Oscar Isaac is all folked up in the Coen brothers’ Inside Llewyn Davis

by Mark Burger

Music, frequently an important component in the films of Joel and Ethan Coen, is of paramount concern in their latest film, Inside Llewyn Davis, which takes place in the pre-Dylan, Dave Van Ronk era of early- ’60s folk music.

The title character, played by a terrific Oscar Isaac, is a struggling folk singer trying to navigate the treacherous waters of show biz. More talented than most but also unluckier, Llewyn was once a member of a folk duo until his partner took a flying leap off the George Washington Bridge.

Inside Llewyn Davis is populated with great faces and seasoned with some delightful folk songs – all originals — overseen by no less than T-Bone Burnett — and the film is steeped in the look and feel of its time and place, lovingly captured by cinematographer Bruno Delbonnel.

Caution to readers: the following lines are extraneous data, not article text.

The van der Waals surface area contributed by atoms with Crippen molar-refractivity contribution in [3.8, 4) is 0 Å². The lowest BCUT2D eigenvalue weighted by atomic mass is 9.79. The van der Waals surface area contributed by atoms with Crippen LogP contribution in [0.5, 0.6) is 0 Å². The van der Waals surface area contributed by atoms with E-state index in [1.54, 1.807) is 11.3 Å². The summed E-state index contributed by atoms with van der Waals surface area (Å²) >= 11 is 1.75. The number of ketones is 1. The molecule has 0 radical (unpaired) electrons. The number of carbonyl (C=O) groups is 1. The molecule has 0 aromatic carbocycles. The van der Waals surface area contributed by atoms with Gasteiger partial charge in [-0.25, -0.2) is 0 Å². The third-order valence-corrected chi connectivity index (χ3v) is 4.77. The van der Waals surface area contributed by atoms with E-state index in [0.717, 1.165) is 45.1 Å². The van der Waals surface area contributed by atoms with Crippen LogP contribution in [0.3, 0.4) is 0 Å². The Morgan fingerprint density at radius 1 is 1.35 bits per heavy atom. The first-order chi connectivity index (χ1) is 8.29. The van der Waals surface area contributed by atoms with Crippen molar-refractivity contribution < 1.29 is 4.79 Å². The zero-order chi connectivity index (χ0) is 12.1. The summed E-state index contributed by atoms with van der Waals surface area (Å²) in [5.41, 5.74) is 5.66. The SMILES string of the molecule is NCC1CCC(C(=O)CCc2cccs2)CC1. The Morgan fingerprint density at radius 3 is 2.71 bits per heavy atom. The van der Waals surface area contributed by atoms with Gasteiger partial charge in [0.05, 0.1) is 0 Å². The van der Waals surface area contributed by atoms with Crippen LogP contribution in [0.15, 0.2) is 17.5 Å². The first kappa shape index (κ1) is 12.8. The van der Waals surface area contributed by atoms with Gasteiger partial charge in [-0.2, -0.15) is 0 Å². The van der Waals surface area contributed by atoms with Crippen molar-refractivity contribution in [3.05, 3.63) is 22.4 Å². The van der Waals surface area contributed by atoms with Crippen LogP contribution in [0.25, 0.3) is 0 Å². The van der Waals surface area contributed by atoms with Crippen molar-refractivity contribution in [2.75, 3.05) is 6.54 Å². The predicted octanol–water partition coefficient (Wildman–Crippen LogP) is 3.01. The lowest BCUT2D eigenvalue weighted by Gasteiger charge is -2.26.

Llewyn struggles to keep his life and career on track, and the Coens appear to revel in his misery and misfortune. Llewyn isn’t necessary likable, but he’s unmistakably human. It’s easy to identify with his mounting despair as things continually go awry.

A distinctive cast includes Justin Timberlake as Llewyn’s best bud Jim, a fellow folkie whose wife Jean (Carey Mulligan) may be carrying Llewyn’s baby, the always welcome John Goodman (something of a stock player in the Coen Brothers’ stable), Ethan Phillips, Robin Bartlett as Llewyn’s sister, Adam Driver, Jeanine Serralles, Garrett Hedlund (a man of very few words here) and F. Murray Abraham as a plainspoken music impresario.

There’s a certain rebellious streak to the proceedings, hardly unexpected in the Coen Brothers’ universe. Inside Llewyn Davis may be a bit too dry and off-kilter for more mainstream audiences, but it is a true original — yet another from the talented Coens.

Inside Llewyn Davis opens Friday. !

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